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Prescientific Psychology: Research Proposal Term Paper

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Updated: Apr 28th, 2021

Nowadays, the history of psychology is being studied to enhance students’ understanding of the subject (Barnes & Greer, 2014). However, research in the field has been growing less popular in the past few years (Barnes & Greer, 2014; Pettit & Davidson, 2014). As a reflection of scientists’ attempts to evaluate and recognize the connection between history and psychology, I intend to write a term paper on one of the topics to be found at their intersection: prescientific psychology.

It is believed that scientific psychology was born in 1879 with the establishment of a psychology laboratory by Wilheim Wundt (Myers, 2011, p. 3). However, even before that date, human beings were interested in self-understanding. The first scientific (or near-scientific) experiment was carried out in Egypt in the seventh century BC by King Psamtik, who hoped to identify the most ancient civilization by preventing two children from hearing human speech and waiting for them to recreate the first language in the world (Hunt, 2009).

Naturally, the experiment was based on the wrong assumption of the innate knowledge of the human language, but the fact that the king came up with a hypothesis and a way to test it shows that attempts at developing the science of psychology had been made long before the nineteenth century.

The idea of prescientific psychology implies that people have always tried to learn more about our inner workings. Ancient Greece is probably most famous for its philosophers who attempted to answer numerous questions, seeking to learn about the workings of the mind, body, knowledge, memory, and other psychology-related topics. For example, Socrates and Plato used their logic to find answers, and promoted the idea of innate knowledge and remembering.

Aristotle, on the other hand, was more interested in evidence, which makes him a forerunner of modern scientists and the scientific method (Myers, 2011). As a result, he was opposed to the notion of knowledge being remembered; instead, he considered it to be the aggregation of our experience. There were many other notable contributors, including Protagoras and Democritus with their ideas of perception, and Hippocrates with his study of mental dysfunction (Hunt, 2009).

The Middle Ages might be described as the Dark Ages for psychology, and the discoveries of the time were not especially numerous. However, between the 16th century, marked by the creation of the term “psychology,” and the 18th century, when the term was redefined to suit its new scientific focus, psychology was advanced by insightful, inquisitive people like Rene Descartes, Francis Bacon, and John Locke (Vidal & Brown, 2011). From these examples, we can see that the study of prescientific psychology is an avenue for demonstrating its roots and explaining the processes involved in the development of this science.

A better understanding is one of the reasons for the study of the history of sciences. Historiography is a means of reviewing, appreciating, and reconsidering the landmarks of a scientific discipline (Wertz, 2014). The historiography shows the patterns of the discipline’s development and allows unifying the fragmented achievements into a whole (Danziger, 2013). Some might argue that prescientific psychology does not exactly belong to the history of science. There appears to be a debate over the question. For example, Wertz (2014) in carrying out a study of qualitative inquiry in the history of psychology does not consider the prescientific stage and does not search for the roots of the scientific method in it. Robinson (2013), on the other hand, vehemently advocates for the study of the roots of psychology as a part of its historiography.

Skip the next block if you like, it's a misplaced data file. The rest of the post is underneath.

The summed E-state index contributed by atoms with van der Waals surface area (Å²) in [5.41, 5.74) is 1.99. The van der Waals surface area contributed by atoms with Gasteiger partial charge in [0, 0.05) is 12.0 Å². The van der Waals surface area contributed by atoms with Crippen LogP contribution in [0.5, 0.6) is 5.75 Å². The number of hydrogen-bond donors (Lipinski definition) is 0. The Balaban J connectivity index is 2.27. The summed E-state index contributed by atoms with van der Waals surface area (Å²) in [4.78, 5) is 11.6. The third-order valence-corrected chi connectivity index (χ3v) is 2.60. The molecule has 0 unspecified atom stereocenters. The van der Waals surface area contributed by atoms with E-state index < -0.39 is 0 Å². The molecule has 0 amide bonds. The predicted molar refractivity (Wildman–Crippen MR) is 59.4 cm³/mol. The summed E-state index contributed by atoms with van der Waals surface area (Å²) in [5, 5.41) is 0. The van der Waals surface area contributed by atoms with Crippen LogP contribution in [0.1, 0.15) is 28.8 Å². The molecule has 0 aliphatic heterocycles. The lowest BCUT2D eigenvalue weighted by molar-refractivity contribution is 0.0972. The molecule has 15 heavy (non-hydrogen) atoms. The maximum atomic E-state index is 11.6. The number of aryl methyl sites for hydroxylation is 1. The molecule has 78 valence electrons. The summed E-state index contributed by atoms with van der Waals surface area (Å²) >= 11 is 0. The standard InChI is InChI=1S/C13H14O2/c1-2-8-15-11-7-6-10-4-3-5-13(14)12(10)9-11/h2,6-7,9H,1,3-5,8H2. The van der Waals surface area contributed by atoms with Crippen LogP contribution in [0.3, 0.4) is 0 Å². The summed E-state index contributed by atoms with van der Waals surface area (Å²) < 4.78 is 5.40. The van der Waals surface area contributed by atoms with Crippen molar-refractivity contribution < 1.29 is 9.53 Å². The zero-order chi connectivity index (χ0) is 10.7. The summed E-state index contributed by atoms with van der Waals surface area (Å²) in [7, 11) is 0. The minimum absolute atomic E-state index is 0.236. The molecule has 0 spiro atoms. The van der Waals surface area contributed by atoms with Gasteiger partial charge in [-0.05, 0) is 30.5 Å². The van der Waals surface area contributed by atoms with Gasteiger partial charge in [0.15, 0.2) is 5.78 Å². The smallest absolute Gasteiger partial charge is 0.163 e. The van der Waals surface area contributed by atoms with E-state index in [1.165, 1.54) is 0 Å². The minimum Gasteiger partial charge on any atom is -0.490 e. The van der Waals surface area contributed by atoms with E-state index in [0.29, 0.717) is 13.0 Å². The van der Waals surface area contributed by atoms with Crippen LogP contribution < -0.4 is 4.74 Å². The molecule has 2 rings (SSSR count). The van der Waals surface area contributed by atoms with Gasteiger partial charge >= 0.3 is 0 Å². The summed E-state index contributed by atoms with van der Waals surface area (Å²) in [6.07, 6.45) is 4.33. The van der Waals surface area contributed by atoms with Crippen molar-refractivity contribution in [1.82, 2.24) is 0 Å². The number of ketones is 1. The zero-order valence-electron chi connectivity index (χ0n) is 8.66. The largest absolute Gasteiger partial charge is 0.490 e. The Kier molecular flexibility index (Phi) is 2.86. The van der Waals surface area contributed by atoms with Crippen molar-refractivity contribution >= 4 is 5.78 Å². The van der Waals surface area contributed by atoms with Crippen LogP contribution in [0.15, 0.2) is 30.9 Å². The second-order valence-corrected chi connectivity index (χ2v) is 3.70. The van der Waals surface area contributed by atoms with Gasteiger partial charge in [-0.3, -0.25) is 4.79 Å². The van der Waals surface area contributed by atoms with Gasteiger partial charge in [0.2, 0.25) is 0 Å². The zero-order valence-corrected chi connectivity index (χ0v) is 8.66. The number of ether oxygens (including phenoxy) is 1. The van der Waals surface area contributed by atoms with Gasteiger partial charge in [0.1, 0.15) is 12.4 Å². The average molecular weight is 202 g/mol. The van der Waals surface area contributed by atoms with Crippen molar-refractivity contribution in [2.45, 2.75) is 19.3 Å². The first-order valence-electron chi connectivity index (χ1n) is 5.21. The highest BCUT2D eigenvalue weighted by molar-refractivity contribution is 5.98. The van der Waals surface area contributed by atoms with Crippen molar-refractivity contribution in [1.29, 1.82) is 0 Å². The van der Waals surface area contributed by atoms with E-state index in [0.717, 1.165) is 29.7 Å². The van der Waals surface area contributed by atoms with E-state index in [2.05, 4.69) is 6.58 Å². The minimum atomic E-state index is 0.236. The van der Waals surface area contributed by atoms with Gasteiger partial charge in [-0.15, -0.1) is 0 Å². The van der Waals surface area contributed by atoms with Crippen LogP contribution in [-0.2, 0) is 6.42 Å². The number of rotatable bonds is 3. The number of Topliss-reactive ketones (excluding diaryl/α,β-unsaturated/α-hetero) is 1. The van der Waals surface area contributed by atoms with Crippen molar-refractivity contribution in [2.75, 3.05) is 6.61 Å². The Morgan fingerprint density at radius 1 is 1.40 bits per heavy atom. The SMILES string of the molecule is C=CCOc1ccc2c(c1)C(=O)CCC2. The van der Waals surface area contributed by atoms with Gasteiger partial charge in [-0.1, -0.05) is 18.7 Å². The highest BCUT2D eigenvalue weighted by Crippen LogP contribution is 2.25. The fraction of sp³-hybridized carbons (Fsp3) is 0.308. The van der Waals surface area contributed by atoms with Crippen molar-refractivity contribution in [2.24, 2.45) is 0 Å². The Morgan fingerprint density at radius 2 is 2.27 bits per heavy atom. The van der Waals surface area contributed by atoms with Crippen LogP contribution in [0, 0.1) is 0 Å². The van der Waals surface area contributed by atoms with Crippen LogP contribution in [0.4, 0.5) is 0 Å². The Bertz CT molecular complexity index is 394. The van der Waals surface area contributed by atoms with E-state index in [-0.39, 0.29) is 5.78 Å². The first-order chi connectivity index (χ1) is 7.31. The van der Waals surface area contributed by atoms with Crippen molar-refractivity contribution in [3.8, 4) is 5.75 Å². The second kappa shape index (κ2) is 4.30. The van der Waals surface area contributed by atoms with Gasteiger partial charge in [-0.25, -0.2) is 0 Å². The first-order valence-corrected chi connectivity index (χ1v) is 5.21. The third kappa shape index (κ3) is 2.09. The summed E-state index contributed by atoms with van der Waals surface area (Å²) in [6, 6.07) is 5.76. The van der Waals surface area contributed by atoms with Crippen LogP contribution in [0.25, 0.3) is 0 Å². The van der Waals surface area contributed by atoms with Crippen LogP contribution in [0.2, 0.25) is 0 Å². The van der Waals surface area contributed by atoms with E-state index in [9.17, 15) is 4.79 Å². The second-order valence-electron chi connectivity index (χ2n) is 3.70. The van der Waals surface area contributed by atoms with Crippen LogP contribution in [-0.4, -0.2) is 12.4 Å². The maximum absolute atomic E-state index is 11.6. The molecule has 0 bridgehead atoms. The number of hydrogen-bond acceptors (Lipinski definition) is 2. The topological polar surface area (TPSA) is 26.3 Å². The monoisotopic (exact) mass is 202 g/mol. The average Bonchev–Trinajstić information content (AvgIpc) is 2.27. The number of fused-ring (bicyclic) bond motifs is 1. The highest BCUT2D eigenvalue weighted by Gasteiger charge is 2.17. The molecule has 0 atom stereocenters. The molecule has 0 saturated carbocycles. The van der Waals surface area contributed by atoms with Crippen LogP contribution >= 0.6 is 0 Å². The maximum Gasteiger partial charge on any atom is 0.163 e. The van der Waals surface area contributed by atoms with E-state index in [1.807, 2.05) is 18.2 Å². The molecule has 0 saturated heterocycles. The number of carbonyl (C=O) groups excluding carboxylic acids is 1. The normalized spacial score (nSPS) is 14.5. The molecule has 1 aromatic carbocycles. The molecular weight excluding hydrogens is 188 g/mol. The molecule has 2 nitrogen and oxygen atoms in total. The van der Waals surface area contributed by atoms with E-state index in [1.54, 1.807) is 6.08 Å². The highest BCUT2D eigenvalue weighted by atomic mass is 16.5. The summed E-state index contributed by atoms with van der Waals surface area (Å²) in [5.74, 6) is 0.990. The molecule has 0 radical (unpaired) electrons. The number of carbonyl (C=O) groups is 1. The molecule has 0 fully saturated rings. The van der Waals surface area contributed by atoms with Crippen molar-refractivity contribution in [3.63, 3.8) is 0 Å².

Danziger (2013) endeavors to find a balance, distinguishing between the history of psychology and the historiography in psychology, indicating that the former should dwell on the history of the science while the latter describes the history of events related to psychology. My study of prescientific psychology can provide me with an insight into the reasons behind these stances, that I might form my opinion on the issue, which would enhance my understanding of different views of the term and related concepts.


Barnes, M. E., & Greer, S. (2014). Does the future have a history of psychology? A report on teaching, research, and faculty positions in canadian universities. History of Psychology, 17(2), 159-169. Web.

Danziger, K. (2013). Psychology and its history. Theory & Psychology, 23(6), 829-839. Web.

Hunt, M. (2009). The story of psychology. New York, NY: Anchor Books.

Myers, D. (2011). Myers’ psychology for AP. New York, NY: Worth Publishers.

Pettit, M. & Davidson, I. (2014). Can the history of psychology have an impact? Theory & Psychology, 24(5), 709-716. Web.

Robinson, D. (2013). Historiography in psychology: A note on ignorance. Theory & Psychology, 23(6), 819-828. Web.

Vidal, F. & Brown, S. (2011). The sciences of the soul. Chicago, IL: University of Chicago Press.

Wertz, F. J. (2014). Qualitative inquiry in the history of psychology. Qualitative Psychology, 1(1), 4-16. Web.

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